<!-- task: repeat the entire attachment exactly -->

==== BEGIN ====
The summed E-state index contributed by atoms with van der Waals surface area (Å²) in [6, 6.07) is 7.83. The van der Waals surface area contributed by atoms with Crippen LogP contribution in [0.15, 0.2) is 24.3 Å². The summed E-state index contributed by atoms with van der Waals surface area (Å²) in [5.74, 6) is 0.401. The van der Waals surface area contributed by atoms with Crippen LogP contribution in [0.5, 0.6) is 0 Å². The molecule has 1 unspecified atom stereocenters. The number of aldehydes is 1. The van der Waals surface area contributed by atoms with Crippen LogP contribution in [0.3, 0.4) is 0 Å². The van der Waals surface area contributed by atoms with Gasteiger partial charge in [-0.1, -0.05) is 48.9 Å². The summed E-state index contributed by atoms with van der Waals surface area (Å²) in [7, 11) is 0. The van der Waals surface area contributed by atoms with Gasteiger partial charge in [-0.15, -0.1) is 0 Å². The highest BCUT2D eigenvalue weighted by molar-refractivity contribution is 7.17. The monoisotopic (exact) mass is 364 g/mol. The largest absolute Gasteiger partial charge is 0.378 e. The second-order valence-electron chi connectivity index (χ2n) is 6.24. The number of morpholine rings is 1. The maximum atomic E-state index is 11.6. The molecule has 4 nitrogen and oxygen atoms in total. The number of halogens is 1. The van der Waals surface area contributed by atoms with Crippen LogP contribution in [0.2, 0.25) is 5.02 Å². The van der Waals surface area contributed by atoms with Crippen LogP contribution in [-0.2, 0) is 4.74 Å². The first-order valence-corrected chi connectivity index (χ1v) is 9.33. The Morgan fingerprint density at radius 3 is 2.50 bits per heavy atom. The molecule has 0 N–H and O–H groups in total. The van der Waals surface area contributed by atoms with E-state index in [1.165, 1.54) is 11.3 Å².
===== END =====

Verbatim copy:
The summed E-state index contributed by atoms with van der Waals surface area (Å²) in [6, 6.07) is 7.83. The van der Waals surface area contributed by atoms with Crippen LogP contribution in [0.15, 0.2) is 24.3 Å². The summed E-state index contributed by atoms with van der Waals surface area (Å²) in [5.74, 6) is 0.401. The van der Waals surface area contributed by atoms with Crippen LogP contribution in [0.5, 0.6) is 0 Å². The molecule has 1 unspecified atom stereocenters. The number of aldehydes is 1. The van der Waals surface area contributed by atoms with Crippen LogP contribution in [0.3, 0.4) is 0 Å². The van der Waals surface area contributed by atoms with Gasteiger partial charge in [-0.1, -0.05) is 48.9 Å². The summed E-state index contributed by atoms with van der Waals surface area (Å²) in [7, 11) is 0. The van der Waals surface area contributed by atoms with Gasteiger partial charge in [-0.15, -0.1) is 0 Å². The highest BCUT2D eigenvalue weighted by molar-refractivity contribution is 7.17. The monoisotopic (exact) mass is 364 g/mol. The largest absolute Gasteiger partial charge is 0.378 e. The second-order valence-electron chi connectivity index (χ2n) is 6.24. The number of morpholine rings is 1. The maximum atomic E-state index is 11.6. The molecule has 4 nitrogen and oxygen atoms in total. The number of halogens is 1. The van der Waals surface area contributed by atoms with Crippen LogP contribution in [0.2, 0.25) is 5.02 Å². The van der Waals surface area contributed by atoms with Crippen LogP contribution in [-0.2, 0) is 4.74 Å². The first-order valence-corrected chi connectivity index (χ1v) is 9.33. The Morgan fingerprint density at radius 3 is 2.50 bits per heavy atom. The molecule has 0 N–H and O–H groups in total. The van der Waals surface area contributed by atoms with E-state index in [1.165, 1.54) is 11.3 Å².